Watch out for Nuthatches; new online tool reveals the garden birds to look out for

No.:  2015-49
September 2015

Autumn is always an interesting time of year for garden birdwatchers and up-to-date movements of birds into gardens can now be tracked, for the first time, using the new interactive Garden BirdWatch results pages.  Developed by the British Trust for Ornithology (BTO), these tools show that Nuthatches, in particular, are taking refuge in gardens this autumn, showing their second-highest monthly peak in twenty years.

Nuthatch by Mark R Taylor/BTO

The average numbers of seed-eating bird species vary dramatically every year depending on the amount of natural food available in the wider countryside. The last two years have seen low numbers of many seed-eaters in gardens thanks to spectacular crops of seeds like beech and Sitka Spruce. This year, however, seems to be a different story.

Many seed-eating birds are already being seen in surprisingly high numbers for early autumn, suggesting that the seed crops may be poor this year. The most exciting increase is that of Nuthatch which has already been reported from a quarter of BTO Garden BirdWatch gardens, the second highest reporting rate since the survey started in 1995. Coal Tit and Siskin are also using garden resources more this autumn, both having been seen in the highest average numbers since 2012.

We know all this thanks to the astounding amount of data collected by thousands of volunteer BTO Garden BirdWatchers over the last twenty years. Until recently only a fraction of it was available online but now, thanks to recent developments in technology, the BTO have been able to make more of it available in an interactive way. Now different species can be compared on the same graph, their distribution can be mapped and different charts can be downloaded for further use.

Clare Simm, from the Garden BirdWatch team, commented "We are really excited about these new developments. These new results pages allow us to show in greater detail  the data collected by our participants and to inform, in a new way, how gardens are used by birds and other wildlife. Gardens are extremely important habitats for wildlife and now we have a resource to reflect this."

To see the new results pages visit www.bto.org/volunteer-surveys/gbw/results

To find out more about BTO Garden BirdWatch (GBW), including how to take part, please get in touch by emailing gbw [at] bto.org, telephoning 01842 750050, or write to GBW, BTO, The Nunnery, Thetford, Norfolk, IP24 2PU. More information can also be found at www.bto.org/gbw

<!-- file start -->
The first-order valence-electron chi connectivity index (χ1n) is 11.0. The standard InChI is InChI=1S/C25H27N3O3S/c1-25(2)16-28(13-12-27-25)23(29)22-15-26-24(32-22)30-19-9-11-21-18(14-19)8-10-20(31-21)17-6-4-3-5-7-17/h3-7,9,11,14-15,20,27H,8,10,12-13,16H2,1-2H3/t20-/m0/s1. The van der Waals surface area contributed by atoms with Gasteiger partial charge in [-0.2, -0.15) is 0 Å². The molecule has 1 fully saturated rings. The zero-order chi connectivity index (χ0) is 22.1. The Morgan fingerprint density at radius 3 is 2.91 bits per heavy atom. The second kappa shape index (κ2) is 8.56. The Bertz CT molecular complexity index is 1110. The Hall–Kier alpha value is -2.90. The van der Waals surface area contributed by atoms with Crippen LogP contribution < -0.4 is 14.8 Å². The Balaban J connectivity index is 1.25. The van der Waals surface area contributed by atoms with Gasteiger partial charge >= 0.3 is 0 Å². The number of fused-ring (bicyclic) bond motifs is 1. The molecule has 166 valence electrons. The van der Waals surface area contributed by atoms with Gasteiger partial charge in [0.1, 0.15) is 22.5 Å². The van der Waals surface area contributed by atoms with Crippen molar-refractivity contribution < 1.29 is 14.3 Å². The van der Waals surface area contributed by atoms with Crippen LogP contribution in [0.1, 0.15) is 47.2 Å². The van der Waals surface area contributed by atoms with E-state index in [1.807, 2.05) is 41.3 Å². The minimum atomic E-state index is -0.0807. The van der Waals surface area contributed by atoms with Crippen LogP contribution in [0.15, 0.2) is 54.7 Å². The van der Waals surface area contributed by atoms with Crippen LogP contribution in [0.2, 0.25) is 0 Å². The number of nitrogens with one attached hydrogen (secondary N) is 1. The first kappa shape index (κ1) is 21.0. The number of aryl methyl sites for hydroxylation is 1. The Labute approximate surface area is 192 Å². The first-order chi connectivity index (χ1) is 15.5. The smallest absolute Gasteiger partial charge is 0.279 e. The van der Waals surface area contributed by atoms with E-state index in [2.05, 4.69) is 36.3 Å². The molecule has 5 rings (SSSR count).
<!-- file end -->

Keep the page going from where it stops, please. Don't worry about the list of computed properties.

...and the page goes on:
Notes for Editors

  1. The BTO Garden BirdWatch is the only nationwide survey of garden birds to run weekly throughout the year, providing important information on how birds use gardens, and how this use changes over time. Currently, some 13,000 people take part in the project. The project is funded by participants’ contributions and is the largest year-round survey of garden birds in the world. For more information see www.bto.org/gbw
     
  2. The BTO is the UK's leading bird research charity. A growing membership and up to 60,000 volunteer birdwatchers contribute to the BTO's surveys, collecting information that underpins conservation action in the UK. The BTO maintains a staff of 100 at its offices in Thetford, Stirling, Bangor (Wales) and Bangor (Northern Ireland), who analyse and publicise the results of surveys and projects. The BTO's work is funded by BTO supporters, government, trusts, industry and conservation organisations.www.bto.org

Contact Details

Clare Simm
(BTO Garden BirdWatch Development Officer)

Office: 01842 750050
(9am to 5.30pm)
Email: clare.simm [at] bto.org

Paul Stancliffe
(BTO Media Manager)

Office: 01842 750050
(9am to 5.30pm)
Mobile: 07585 440910 (anytime)
Email: press [at] bto.org

Images are available for use alongside this News Release.
Please contact images [at] bto.org quoting reference 2015-49

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